Rob Paterson posts on a recent flight and comments that caring is not the same as service. It’s a useful distinction.
What we all experienced was that the real service issue is not doing things – there are no meals on WestJet. It is how you are and how you related to each other and then with the customer. At WestJet we are all called “Guests” . Words mean something. A Guest is someone you legitimately care for. A passenger or a customer is someone you are paid to do things for.
Service often gets confused with servility and carries lots of connotations about status. We find ourselves trapped in unsatisfying status games and false roles where it all seems to be about power rather than satisfaction.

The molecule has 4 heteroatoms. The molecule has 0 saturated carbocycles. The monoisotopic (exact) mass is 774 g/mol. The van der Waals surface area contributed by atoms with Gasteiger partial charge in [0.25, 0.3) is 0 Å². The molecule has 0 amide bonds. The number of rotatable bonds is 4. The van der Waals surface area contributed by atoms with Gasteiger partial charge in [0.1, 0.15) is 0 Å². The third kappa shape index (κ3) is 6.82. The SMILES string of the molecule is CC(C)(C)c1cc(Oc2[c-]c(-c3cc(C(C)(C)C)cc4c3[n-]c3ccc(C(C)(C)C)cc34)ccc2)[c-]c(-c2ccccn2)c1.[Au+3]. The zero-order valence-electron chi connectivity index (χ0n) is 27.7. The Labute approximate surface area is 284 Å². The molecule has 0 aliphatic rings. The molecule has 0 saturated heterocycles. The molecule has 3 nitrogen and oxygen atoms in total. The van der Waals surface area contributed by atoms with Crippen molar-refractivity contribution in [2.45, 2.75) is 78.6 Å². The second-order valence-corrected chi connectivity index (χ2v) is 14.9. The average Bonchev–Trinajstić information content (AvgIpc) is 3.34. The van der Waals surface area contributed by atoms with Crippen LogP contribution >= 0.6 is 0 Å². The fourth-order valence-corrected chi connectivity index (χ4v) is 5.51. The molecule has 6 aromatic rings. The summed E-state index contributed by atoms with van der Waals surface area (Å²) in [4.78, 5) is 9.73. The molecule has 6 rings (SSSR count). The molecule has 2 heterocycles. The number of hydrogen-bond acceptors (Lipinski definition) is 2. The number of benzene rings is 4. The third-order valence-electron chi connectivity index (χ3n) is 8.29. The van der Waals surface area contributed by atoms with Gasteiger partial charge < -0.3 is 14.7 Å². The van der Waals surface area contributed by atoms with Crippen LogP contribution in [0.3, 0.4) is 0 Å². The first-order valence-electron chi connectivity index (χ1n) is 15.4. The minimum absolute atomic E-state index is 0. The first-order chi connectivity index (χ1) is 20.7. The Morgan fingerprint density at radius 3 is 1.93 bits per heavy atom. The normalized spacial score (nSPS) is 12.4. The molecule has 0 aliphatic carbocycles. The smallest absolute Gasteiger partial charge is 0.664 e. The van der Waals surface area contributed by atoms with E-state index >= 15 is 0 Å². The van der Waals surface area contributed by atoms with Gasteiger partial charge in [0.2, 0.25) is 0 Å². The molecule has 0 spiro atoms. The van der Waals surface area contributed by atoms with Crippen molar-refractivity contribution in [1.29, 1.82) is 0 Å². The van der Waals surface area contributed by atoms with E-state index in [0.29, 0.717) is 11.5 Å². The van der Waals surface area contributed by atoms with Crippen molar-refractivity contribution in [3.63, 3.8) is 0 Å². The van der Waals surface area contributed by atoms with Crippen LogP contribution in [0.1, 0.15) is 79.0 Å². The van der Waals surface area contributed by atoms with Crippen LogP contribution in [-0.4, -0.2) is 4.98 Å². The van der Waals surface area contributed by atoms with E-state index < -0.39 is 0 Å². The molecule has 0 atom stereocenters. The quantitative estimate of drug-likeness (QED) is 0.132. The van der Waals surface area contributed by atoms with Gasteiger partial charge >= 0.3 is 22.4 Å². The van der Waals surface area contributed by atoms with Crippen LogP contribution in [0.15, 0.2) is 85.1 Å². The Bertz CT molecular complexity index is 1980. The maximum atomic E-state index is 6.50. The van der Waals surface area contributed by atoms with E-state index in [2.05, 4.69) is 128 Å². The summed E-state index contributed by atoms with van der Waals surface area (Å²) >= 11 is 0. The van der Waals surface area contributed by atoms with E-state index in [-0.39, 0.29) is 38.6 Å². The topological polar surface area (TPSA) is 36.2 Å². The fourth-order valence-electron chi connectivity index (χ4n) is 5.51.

A colleague did some great research among First Class passengers on an airline; they found the conventional Sir/Madam formality oppressive; instead they wanted something more human and friendly. When I’ve been upgraded on flights I often found the atmosphere a bit depressing, with many business people seeming to play a game of “I’ve done this so often I’m not impressed”. As a result, I feel sorry for the flight attendants. Not much human warmth there.
Rob’s story seems to be about a more genuine kind of relationship which is not governed by rules and regulations. I have worked with service businesses before and they sometimes have a default setting of making lots of rules about service whilst offering little inspiration to their people. A culture of rules can easily interfere with a basic human ability to create warmth and authenticity in relationships.